Thursday, September 27, 2012

Your Favourite Letter

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Most people put a lot of thought into naming their children, or characters in a story. Amongst the lists of "rules" that many people have when choosing names, choosing a name for its first initial - and consequently how the initials of their given names will work with their surname - is a consideration for most people. Here are some of the most common factors people care about in relation to initials:
  • They don't want more than one person in the family to have the same first initial, to avoid confusion with mail, at school, on labelling etc
  • They don't want all of their children to have the same first initial so they can avoid "Duggar Style" naming. Or Kardashian style naming for that matter.
  • If the first two children have different initials, the third one can't have the same initial as the other two to avoid the one with the different initial feeling "left out"
  • Conversely, they prefer all children to have the same initial - either because the first two happen to have the same one and they don't want subsequent children to feel like the odd one out, or because they like the children to have a common bond (beyond belonging to the same family)
  • Perhaps the most important one - their initials must not spell out any undesirable words. i.e. Freddie Ulysses Kramer = not good.
However here's another thing worth considering - how would you feel if their first initial became their nickname? Some people deliberately choose first and second names to get a cute nickname, such as J.P. or D.J. On the other hand, others choose names specifically because they feel it doesn't have any usable nicknames. On first appearances, would you think Blair has any obvious nicknames? No? How about the character Blair on 'Gossip Girl'. Her best friend Serena calls her B, which further translates to her famous reputation as "Queen Bee".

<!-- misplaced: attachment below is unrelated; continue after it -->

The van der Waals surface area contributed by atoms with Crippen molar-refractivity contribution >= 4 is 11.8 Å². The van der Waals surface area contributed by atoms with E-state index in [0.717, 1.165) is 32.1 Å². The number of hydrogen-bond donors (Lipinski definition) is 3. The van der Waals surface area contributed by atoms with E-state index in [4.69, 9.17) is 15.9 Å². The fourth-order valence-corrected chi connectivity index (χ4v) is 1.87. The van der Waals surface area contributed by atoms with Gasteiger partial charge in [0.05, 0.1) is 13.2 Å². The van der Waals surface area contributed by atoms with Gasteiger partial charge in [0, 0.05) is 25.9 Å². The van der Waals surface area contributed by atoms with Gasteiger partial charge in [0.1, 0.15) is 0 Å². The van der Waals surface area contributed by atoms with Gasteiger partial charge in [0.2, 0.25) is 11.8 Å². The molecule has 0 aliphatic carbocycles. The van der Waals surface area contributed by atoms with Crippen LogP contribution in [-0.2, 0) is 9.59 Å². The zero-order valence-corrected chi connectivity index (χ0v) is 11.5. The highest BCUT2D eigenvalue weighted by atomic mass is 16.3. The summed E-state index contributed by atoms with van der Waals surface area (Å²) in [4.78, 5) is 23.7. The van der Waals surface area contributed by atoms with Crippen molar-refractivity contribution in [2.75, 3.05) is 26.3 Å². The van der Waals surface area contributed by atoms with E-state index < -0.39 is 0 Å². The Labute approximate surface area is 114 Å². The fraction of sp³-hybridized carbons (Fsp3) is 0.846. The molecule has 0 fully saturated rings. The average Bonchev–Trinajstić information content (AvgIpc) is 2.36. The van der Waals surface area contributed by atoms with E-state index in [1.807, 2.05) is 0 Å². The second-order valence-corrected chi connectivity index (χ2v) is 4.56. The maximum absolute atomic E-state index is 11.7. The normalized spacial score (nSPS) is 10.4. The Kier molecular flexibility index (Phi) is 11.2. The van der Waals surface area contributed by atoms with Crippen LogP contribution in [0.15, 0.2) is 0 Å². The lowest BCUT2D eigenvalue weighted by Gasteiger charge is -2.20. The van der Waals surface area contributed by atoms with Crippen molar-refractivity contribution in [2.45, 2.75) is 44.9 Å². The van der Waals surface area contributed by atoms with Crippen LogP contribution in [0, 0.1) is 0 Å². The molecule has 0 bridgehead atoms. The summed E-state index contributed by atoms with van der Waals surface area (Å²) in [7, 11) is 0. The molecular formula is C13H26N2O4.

This all crossed by mind the other day when dealing with someone at work who loves to use this method of nicknaming. Luckily my first name starts with B, which I think works well as a nickname. And I've heard him call a Helen "H", which I guess is OK. But I started to wonder when Felicity (Flick to most people) became "F". What do you think? Which letters work best for this style of nicknaming? And how would you feel about carefully choosing a name you love that seems to have no nicknames, only to have that name reduced to just a letter?


  1. Personally, I think V and T also work as nicknames like B, I think pretty much any letter that ends in -ee sound works. H, not so much, I feel like I am trying to spell something out when I say this.

    Good Post :)

  2. I agree with the -ee theory. Ay sounds also work, as seen by Jay and Kay in Men in Black. And then there's always Q from Bond.....

  3. My grandmother named all her children names beginning with J (with the exception of the eldest, who was named after my grandfather, Walter). So there's Janet (my mom), Jean, James... and Walter. I think it was some sort of deal between my grandmother and grandfather. That said, my half-sister also seems enamored by J-names, having named her first two sons Jackson and Jacob. The youngest she named Aidan. Go figure.

    I'm an only child, so I'm lucky, but since you mentioned B-names and I have one... My given name is Brianna, but I've always been called Bri. My dear (other) grandma's first and less-than-tactful remark when she heard was, "You're naming her after a CHEESE?!" I've never had anyone else make the connection, though, unless it was pointed out to them - and when I was old enough to know about the cheese I was convinced that they named it after me. A modest child I was not.